The Belgica was originally named Patria and built in 1884 by master shipbuilder Johan Christian Jacobsen in Svelvik. Its primary use was for hunting northern bottlenose whales in the Arctic, sometimes in combination with seal hunting.

The ship was a three-masted barque, built of pine, oak and greenheart, with a hull protected by a double wooden skin wherever it could be exposed to ice screwing.

In 1896, Patria was bought for 70,000 francs (around 50,000 kroner) by Adrien de Gerlache, who needed a ship for his forthcoming expedition to Antarctica. A refit at Framnæs shipyard in Sandefjord saw the installation of several cabins and a laboratory, and the replacement of the ice-protective skin. The ship was repainted, and Patria was renamed Belgica.

De Gerlache’s expedition left Belgium in summer 1897 and became the first to overwinter with a ship in Antarctica. Amundsen described Belgica in his diary as a “magnificent sea vessel,” adding, “It is with joy and grandeur that we look at it. We all love it. And it is beautiful, too, with its steel grey color and white trim.” 📜

Belgica in Sandefjord. Photo: Narve Skarpmoen / National Library of Norway.

After the expedition’s return in 1899, Belgica was periodically employed for whaling and seal hunting in the Arctic, before being leased in 1901 to the American Baldwin-Ziegler Polar Expedition, which used it to establish a depot in north-east Greenland. Belgica was then used for various voyages to Svalbard and Greenland, including the summer expedition of Louis-Philippe-Robert, Duc d ’Orléans in 1905. In 1907, Orléans bought Belgica for 130,000 francs and used it for a voyage to the Kara Sea. Two years later, he took the ship to Greenland, Jan Mayen, Svalbard and Franz Josef Land. On all three of Orléans’s Arctic voyages in Belgica, Adrien de Gerlache was employed as master.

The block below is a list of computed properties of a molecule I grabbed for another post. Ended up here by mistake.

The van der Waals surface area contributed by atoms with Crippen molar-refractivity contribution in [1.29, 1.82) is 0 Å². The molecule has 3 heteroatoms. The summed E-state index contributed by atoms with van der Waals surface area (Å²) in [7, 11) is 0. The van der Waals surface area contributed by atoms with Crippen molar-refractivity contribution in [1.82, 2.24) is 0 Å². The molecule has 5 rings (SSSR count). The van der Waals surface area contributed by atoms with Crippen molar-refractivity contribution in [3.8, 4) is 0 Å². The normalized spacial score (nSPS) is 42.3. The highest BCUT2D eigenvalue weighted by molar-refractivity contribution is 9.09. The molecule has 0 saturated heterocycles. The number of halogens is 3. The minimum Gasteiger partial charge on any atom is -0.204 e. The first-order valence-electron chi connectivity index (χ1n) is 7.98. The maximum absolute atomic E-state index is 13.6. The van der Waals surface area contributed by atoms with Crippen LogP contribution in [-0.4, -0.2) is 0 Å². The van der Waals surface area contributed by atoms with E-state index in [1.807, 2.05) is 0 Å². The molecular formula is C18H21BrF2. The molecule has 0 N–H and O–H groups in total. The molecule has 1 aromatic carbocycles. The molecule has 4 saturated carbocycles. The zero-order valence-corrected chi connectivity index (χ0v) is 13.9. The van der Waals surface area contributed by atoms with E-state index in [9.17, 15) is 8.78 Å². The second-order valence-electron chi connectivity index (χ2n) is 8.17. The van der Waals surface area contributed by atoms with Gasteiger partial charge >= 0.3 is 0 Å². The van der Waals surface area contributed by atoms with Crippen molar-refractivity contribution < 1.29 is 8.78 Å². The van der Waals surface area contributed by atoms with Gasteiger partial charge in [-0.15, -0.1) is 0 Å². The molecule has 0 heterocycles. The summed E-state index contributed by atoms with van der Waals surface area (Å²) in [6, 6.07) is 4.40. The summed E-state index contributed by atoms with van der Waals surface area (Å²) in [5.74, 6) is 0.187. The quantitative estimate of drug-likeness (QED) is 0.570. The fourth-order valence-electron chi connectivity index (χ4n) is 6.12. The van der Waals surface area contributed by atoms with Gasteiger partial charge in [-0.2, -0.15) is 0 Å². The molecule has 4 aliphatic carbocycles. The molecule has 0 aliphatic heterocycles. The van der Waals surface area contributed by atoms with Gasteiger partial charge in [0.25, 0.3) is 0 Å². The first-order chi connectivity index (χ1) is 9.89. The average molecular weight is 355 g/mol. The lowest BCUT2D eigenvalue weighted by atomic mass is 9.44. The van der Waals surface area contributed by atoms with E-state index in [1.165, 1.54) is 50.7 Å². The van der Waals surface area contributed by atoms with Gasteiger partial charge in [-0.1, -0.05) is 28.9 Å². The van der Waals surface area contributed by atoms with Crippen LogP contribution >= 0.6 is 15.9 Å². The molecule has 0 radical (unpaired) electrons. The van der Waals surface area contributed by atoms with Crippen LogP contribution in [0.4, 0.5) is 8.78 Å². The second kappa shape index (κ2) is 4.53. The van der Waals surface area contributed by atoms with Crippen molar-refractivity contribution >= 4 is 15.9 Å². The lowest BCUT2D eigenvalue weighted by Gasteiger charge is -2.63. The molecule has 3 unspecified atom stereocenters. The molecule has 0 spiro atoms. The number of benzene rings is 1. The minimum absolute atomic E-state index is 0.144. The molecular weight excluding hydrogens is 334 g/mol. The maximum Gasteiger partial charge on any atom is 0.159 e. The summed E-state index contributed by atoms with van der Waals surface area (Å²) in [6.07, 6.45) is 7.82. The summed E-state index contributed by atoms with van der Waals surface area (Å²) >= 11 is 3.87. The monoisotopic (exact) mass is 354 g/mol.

Belgica photographed by Anders Beer Wilse in the years before it was renamed Isfjord. Photo: National Library of Norway.

In 1916, Belgica was sold to coal concern Store Norske Spitsbergen Kulkompani A/S (SNSK) in Svalbard. The ship was refitted and renamed Isfjord. The plan was to use Isfjord for transporting coal and materials between Longyearbyen and northern Norway, but after only five trips it was clear that extensive repairs and upgrades were needed, and in 1918 Isfjord was put up for sale.

The ship’s new owner, Kristian Holst, restored its name to Belgica and stripped it down for use as a fish processing plant during the Lofoten fishing season and as an unpowered freighter between Harstad and Bergen.

In 1940, Belgica was taken over by British troops and anchored outside Harstad in the Brurvika cove, where it was used as an ammunition depot for Allied forces. On May 19, 1940, Belgica sank as a result of hull damage during a German bombing raid on Harstad.

During Easter 1990, divers found the wreck of Belgica lying on the sandbank in the mouth of Brurvika.

Source: Vidar Skålevik,

The Belgica Society took ownership of the wreck in 2007 and investigated the possibility of raising it, but with advice from The Arctic University Museum of Norway and for reasons that include the presence on board of so much ammunition, their ambitions have since become limited to a partial recovery. In 2006, the VZW New Belgica foundation was established at a shipyard in Antwerp to create a replica of Belgica.


Kjell-G. Kjær 2005: Belgica in the Arctic, Polar Record 41: 205-214 (2005) 📜
National Maritime Museum, Antwerp: Belgica – den første overvintringen i Antarktis 1897-1899 📜
Store norske leksikon: Belgica

Related resources

Roald Amundsen born July 16
Starts at Otto Andersen’s School
Jens Engebreth Amundsen dies
1887 – 1889
Polar interest aroused
Starting university
Gustava Amundsen (née. Sahlqvist) dies
Mountain ski tour with Urdahl and Holst
Hunting in Arctic waters with the Magdalena
Ship’s Officer’s exam
Hardangervidda with Leon
1897 – 1899
Belgica expedition
1897 – 1899
1897–99 Belgica expedition. Belgica
Cycling from Christiania to Paris
Studying geomagnetism in Hamburg
1903 – 1906
Gjøa expedition
Polar bears as draft animals
Amundsen buys Uranienborg
The North Pole reached?
1910 – 1912
Fram expedition
Amundsen becomes a pilot
1916 – 1917
The polar ship Maud is being built
Maud expedition
Nita and Camilla move in
Uranienborg for sale
Amundsen goes bankrupt
To 88 degrees north
Norge expedition
Lecture tour in Japan
Latham flight
1934 – 1935
Uranienborg becomes a museum
Betty’s house burns down
A chest full of photographs is discovered
Roald Amundsen’s home goes digital